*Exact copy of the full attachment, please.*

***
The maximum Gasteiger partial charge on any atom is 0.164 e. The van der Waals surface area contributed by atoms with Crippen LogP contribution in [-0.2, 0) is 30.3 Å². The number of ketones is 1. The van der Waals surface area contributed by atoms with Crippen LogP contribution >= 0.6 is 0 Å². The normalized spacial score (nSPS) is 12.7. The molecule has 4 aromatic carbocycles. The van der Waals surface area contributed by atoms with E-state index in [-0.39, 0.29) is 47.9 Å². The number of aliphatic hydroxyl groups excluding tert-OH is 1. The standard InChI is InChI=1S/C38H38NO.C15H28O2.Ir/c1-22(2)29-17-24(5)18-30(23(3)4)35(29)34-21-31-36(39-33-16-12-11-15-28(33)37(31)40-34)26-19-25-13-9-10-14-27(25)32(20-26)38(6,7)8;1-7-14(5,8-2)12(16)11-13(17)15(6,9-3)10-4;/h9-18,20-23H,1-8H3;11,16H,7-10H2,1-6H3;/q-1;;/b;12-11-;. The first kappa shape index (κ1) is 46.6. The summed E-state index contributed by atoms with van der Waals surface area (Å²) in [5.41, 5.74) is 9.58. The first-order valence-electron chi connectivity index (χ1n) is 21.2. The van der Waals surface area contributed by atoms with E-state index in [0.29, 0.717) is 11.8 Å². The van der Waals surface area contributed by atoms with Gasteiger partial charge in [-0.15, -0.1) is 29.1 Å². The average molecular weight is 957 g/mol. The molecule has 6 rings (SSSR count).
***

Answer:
The maximum Gasteiger partial charge on any atom is 0.164 e. The van der Waals surface area contributed by atoms with Crippen LogP contribution in [-0.2, 0) is 30.3 Å². The number of ketones is 1. The van der Waals surface area contributed by atoms with Crippen LogP contribution >= 0.6 is 0 Å². The normalized spacial score (nSPS) is 12.7. The molecule has 4 aromatic carbocycles. The van der Waals surface area contributed by atoms with E-state index in [-0.39, 0.29) is 47.9 Å². The number of aliphatic hydroxyl groups excluding tert-OH is 1. The standard InChI is InChI=1S/C38H38NO.C15H28O2.Ir/c1-22(2)29-17-24(5)18-30(23(3)4)35(29)34-21-31-36(39-33-16-12-11-15-28(33)37(31)40-34)26-19-25-13-9-10-14-27(25)32(20-26)38(6,7)8;1-7-14(5,8-2)12(16)11-13(17)15(6,9-3)10-4;/h9-18,20-23H,1-8H3;11,16H,7-10H2,1-6H3;/q-1;;/b;12-11-;. The first kappa shape index (κ1) is 46.6. The summed E-state index contributed by atoms with van der Waals surface area (Å²) in [5.41, 5.74) is 9.58. The first-order valence-electron chi connectivity index (χ1n) is 21.2. The van der Waals surface area contributed by atoms with E-state index in [0.29, 0.717) is 11.8 Å². The van der Waals surface area contributed by atoms with Gasteiger partial charge in [-0.15, -0.1) is 29.1 Å². The average molecular weight is 957 g/mol. The molecule has 6 rings (SSSR count).